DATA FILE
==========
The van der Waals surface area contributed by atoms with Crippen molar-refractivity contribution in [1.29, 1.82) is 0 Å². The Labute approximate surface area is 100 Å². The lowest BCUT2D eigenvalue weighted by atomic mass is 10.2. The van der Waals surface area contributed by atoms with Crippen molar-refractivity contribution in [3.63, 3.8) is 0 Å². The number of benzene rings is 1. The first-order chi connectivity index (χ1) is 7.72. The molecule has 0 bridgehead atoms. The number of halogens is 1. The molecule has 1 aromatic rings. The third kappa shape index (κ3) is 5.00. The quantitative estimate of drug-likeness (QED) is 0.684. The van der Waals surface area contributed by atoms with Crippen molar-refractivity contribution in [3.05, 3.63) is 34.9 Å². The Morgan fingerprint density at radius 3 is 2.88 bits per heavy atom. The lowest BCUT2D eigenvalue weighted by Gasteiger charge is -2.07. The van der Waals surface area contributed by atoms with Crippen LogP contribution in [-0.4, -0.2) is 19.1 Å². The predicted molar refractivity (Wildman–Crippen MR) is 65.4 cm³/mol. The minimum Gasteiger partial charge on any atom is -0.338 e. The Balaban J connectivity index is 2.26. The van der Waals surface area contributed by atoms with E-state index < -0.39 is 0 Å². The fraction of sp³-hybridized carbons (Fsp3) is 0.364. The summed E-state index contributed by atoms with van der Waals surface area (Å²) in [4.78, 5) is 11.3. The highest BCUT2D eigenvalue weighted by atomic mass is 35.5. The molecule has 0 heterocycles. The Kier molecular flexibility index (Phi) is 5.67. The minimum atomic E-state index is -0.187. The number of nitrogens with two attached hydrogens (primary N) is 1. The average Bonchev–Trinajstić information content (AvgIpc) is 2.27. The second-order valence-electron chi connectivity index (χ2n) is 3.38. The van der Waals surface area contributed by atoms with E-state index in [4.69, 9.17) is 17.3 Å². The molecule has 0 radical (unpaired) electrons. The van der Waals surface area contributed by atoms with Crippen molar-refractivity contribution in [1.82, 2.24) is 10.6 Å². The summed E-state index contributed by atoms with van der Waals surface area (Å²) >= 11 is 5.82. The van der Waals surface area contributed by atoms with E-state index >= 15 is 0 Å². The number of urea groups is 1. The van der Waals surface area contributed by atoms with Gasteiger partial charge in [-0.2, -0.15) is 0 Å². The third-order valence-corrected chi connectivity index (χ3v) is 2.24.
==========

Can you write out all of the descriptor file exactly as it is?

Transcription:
The van der Waals surface area contributed by atoms with Crippen molar-refractivity contribution in [1.29, 1.82) is 0 Å². The Labute approximate surface area is 100 Å². The lowest BCUT2D eigenvalue weighted by atomic mass is 10.2. The van der Waals surface area contributed by atoms with Crippen molar-refractivity contribution in [3.63, 3.8) is 0 Å². The number of benzene rings is 1. The first-order chi connectivity index (χ1) is 7.72. The molecule has 0 bridgehead atoms. The number of halogens is 1. The molecule has 1 aromatic rings. The third kappa shape index (κ3) is 5.00. The quantitative estimate of drug-likeness (QED) is 0.684. The van der Waals surface area contributed by atoms with Crippen molar-refractivity contribution in [3.05, 3.63) is 34.9 Å². The Morgan fingerprint density at radius 3 is 2.88 bits per heavy atom. The lowest BCUT2D eigenvalue weighted by Gasteiger charge is -2.07. The van der Waals surface area contributed by atoms with Crippen LogP contribution in [-0.4, -0.2) is 19.1 Å². The predicted molar refractivity (Wildman–Crippen MR) is 65.4 cm³/mol. The minimum Gasteiger partial charge on any atom is -0.338 e. The Balaban J connectivity index is 2.26. The van der Waals surface area contributed by atoms with E-state index < -0.39 is 0 Å². The fraction of sp³-hybridized carbons (Fsp3) is 0.364. The summed E-state index contributed by atoms with van der Waals surface area (Å²) in [4.78, 5) is 11.3. The highest BCUT2D eigenvalue weighted by atomic mass is 35.5. The molecule has 0 heterocycles. The Kier molecular flexibility index (Phi) is 5.67. The minimum atomic E-state index is -0.187. The number of nitrogens with two attached hydrogens (primary N) is 1. The average Bonchev–Trinajstić information content (AvgIpc) is 2.27. The second-order valence-electron chi connectivity index (χ2n) is 3.38. The van der Waals surface area contributed by atoms with E-state index in [4.69, 9.17) is 17.3 Å². The molecule has 0 radical (unpaired) electrons. The van der Waals surface area contributed by atoms with Crippen molar-refractivity contribution in [1.82, 2.24) is 10.6 Å². The summed E-state index contributed by atoms with van der Waals surface area (Å²) >= 11 is 5.82. The van der Waals surface area contributed by atoms with E-state index >= 15 is 0 Å². The number of urea groups is 1. The van der Waals surface area contributed by atoms with Gasteiger partial charge in [-0.2, -0.15) is 0 Å². The third-order valence-corrected chi connectivity index (χ3v) is 2.24.